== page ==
• The Operational Effectiveness and Quality Care Delivery subgroup has jointly developed 2 deliverables: How to eliminate workplace injuries; and how to forecast and outline the care needs of patients for the future.
  • In the Commitment to Partnership subgroup, the focus was on how to keep KP on the cutting edge of providing innovative care to our members. Flexibility in responding to member needs while supporting employee work-life balance and early partnership on major technological and other change projects were discussed.

For the latest bargaining updates and other materials for managers, please visit about.kp.org/together. The bargaining session will conclude Thursday, June 20.

To see more images of partnership in action, please visit our Partnership Photo Gallery.

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Please do not include any medical, personal, or confidential information in your comment. Conversation is strongly encouraged; however, Kaiser Permanente reserves the right to moderate comments as necessary to prevent medical, personal, and confidential information from being posted on this website. In addition, Kaiser Permanente will remove all spam, personal attacks, profanity, and off topic commentary. Finally, we reserve the right to change the posting guidelines at any time, at our sole discretion.

2019 Coalition Bargaining Update

May 29, 2019

A Coalition Bargaining Update From Dennis Dabney, senior vice president, National Labor Relations and the Office of the Labor Management Partnership; and Jim Pruitt, vice president, Labor Management Partnership and Labor Relations, The Permanente Federation:

Management and union representatives addressed complicated questions during the 2-day Kaiser Permanente-Coalition bargaining session in Los Angeles that ended Wednesday, May 29.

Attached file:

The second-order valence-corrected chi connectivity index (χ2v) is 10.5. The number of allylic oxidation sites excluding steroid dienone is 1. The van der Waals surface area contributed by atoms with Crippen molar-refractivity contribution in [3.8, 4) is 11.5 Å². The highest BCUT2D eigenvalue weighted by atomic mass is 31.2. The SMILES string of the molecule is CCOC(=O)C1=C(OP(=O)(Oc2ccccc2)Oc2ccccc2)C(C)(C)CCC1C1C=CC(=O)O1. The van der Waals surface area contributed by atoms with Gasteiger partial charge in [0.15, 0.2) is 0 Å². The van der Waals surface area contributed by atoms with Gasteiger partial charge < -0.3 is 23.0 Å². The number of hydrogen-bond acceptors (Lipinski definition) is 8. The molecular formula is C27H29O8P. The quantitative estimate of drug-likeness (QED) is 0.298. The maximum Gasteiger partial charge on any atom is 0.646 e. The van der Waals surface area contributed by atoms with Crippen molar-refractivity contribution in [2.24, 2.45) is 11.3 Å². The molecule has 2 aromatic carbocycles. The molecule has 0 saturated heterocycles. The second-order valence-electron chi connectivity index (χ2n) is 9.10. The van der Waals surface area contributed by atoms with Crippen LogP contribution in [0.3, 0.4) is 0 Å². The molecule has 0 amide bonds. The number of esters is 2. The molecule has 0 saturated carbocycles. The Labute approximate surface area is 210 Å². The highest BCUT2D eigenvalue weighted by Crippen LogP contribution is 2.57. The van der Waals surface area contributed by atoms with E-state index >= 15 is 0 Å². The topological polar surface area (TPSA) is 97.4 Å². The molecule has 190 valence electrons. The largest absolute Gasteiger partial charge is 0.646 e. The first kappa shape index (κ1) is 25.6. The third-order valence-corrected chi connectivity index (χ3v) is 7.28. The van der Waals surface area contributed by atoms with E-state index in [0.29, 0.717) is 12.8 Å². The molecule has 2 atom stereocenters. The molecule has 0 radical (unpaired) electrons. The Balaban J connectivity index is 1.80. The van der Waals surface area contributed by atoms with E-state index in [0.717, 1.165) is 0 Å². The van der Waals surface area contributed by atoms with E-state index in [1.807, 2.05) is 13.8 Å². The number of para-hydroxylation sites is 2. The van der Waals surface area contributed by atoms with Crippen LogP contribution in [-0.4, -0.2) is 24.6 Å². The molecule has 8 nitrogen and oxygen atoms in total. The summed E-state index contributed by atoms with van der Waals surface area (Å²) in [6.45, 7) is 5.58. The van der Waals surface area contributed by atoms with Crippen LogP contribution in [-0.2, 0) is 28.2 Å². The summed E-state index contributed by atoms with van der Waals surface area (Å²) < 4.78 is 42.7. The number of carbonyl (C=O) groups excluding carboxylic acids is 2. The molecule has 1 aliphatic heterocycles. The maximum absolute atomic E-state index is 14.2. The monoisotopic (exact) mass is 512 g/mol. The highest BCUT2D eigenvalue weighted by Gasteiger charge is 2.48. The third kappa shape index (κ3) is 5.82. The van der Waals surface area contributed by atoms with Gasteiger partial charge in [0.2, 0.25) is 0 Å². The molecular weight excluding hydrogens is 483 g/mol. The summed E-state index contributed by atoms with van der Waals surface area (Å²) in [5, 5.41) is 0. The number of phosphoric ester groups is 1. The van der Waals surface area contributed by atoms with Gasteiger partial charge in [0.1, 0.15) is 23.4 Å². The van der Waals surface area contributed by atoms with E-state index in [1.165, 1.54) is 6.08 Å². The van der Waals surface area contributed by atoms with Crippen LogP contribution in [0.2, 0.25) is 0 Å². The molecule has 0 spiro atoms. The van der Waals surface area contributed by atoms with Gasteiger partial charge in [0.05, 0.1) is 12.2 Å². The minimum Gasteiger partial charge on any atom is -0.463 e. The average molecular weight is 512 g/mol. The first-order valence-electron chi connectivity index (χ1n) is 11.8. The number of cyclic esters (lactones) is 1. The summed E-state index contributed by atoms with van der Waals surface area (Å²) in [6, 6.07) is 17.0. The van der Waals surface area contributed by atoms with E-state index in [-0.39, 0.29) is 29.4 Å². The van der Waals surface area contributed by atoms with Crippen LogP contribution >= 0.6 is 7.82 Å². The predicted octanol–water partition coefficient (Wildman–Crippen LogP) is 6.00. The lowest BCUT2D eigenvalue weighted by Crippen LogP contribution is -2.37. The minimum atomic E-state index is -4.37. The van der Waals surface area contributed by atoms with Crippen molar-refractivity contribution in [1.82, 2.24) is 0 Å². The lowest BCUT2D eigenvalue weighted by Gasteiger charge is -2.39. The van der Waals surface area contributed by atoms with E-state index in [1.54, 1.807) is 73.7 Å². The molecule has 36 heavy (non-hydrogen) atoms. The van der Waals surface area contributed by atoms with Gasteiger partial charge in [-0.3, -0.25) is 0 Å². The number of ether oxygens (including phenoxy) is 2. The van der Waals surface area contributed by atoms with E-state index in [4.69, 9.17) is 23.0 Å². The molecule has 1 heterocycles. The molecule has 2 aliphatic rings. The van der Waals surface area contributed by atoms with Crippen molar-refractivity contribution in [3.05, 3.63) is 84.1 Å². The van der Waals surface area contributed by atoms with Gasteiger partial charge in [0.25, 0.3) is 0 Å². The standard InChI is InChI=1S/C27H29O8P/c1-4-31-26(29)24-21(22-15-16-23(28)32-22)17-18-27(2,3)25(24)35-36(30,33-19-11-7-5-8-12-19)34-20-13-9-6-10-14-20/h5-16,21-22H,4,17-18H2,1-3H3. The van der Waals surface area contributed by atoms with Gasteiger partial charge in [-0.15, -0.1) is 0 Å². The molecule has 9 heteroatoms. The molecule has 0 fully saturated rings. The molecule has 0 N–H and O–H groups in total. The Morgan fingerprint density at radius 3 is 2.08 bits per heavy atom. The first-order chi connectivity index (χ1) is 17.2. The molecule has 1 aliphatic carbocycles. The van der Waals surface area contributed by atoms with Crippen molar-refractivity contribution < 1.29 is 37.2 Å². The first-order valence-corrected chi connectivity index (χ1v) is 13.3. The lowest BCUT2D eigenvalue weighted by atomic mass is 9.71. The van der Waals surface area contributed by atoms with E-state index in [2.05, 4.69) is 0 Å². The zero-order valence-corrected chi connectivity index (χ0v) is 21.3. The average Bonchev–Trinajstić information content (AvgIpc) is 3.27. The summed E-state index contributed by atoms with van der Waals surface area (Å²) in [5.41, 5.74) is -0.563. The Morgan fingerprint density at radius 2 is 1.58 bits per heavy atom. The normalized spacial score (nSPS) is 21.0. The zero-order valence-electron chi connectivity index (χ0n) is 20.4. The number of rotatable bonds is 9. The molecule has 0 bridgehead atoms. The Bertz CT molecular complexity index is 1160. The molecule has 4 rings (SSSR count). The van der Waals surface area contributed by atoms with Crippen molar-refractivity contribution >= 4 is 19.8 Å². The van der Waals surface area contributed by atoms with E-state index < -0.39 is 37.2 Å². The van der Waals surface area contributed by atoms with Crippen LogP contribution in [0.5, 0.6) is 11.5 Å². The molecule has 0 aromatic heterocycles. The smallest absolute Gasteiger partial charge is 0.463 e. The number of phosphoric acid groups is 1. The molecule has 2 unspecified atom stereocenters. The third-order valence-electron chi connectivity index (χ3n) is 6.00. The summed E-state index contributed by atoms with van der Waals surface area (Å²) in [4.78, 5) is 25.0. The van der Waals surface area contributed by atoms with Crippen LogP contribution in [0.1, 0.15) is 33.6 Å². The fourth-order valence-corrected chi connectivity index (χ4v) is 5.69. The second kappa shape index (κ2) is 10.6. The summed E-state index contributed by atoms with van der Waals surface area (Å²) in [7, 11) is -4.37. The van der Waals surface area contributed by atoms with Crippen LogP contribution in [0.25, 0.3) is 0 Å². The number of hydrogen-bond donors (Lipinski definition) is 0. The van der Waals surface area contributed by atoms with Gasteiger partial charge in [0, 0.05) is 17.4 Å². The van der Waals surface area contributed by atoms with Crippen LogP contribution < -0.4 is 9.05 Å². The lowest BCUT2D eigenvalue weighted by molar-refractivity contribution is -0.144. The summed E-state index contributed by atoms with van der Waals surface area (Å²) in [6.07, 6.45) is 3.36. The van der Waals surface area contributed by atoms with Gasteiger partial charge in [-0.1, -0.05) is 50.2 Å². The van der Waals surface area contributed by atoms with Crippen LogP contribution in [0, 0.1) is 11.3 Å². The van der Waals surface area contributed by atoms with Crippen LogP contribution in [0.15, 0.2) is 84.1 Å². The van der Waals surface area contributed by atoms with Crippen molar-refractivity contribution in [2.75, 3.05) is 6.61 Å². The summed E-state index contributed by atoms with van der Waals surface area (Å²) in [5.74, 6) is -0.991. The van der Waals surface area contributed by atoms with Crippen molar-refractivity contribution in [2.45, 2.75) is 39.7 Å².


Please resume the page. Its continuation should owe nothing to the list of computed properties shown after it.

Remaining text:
At this point in the interest-based negotiations, as expected, the participants in each of the 3 subgroups worked on refining their common interests — a process that also exposed differing views.

In the subgroup working on how to strengthen our Labor Management Partnership, the bargaining team developed options around training — with concerns raised about region-to-region variations. Possible options include standardizing lesson content and enhancing delivery options for employees.

“It’s about the value of training,” said Richard Trogman, chief operating officer of the Woodland Hills Medical Center in Southern California. “You have to express the commitment and the expectation. Just ‘checking the box’ won’t get you there.”

“This is our opportunity. If we’re going to move this organization forward, the frontline has to have training,” said Donna Norton, an SEIU-UHW member and union partnership representative from Northern California.

The Work of the Future subgroup, meanwhile, agreed to a dozen shared interests and grouped them into buckets such as career development, early engagement, and innovation in care delivery, and then began to develop options.

Paul Costa, director of National Labor Relations, takes notes during the Operations Effectiveness and Care Quality subgroup meeting.

In the Operational Effectiveness and Care Quality subgroup, much of the discussion centered on workplace safety issues. The engaged and vocal group identified key opportunities where joint efforts will help ensure a safe environment for everyone.

Throughout the day, one constant was a strong belief in the value of partnership.

“I’m encouraged by the level of engagement around some really tough issues,” said Rosalyn Evans, the managing director for the Labor Management Partnership in Northern California and the management co-lead for the Partnership subgroup. “We want to partner optimally while ensuring the success of our organization to provide the best care for our members.”

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Please do not include any medical, personal, or confidential information in your comment. Conversation is strongly encouraged; however, Kaiser Permanente reserves the right to moderate comments as necessary to prevent medical, personal, and confidential information from being posted on this website. In addition, Kaiser Permanente will remove all spam, personal attacks, profanity, and off topic commentary. Finally, we reserve the right to change the posting guidelines at any time, at our sole discretion.

2019 Coalition Bargaining Update

May 28, 2019

A Coalition Bargaining Update From Dennis Dabney, Senior Vice President, National Labor Relations and the Office of the Labor Management Partnership; and Jim Pruitt, Vice President, Labor Management Partnership and Labor Relations, The Permanente Federation: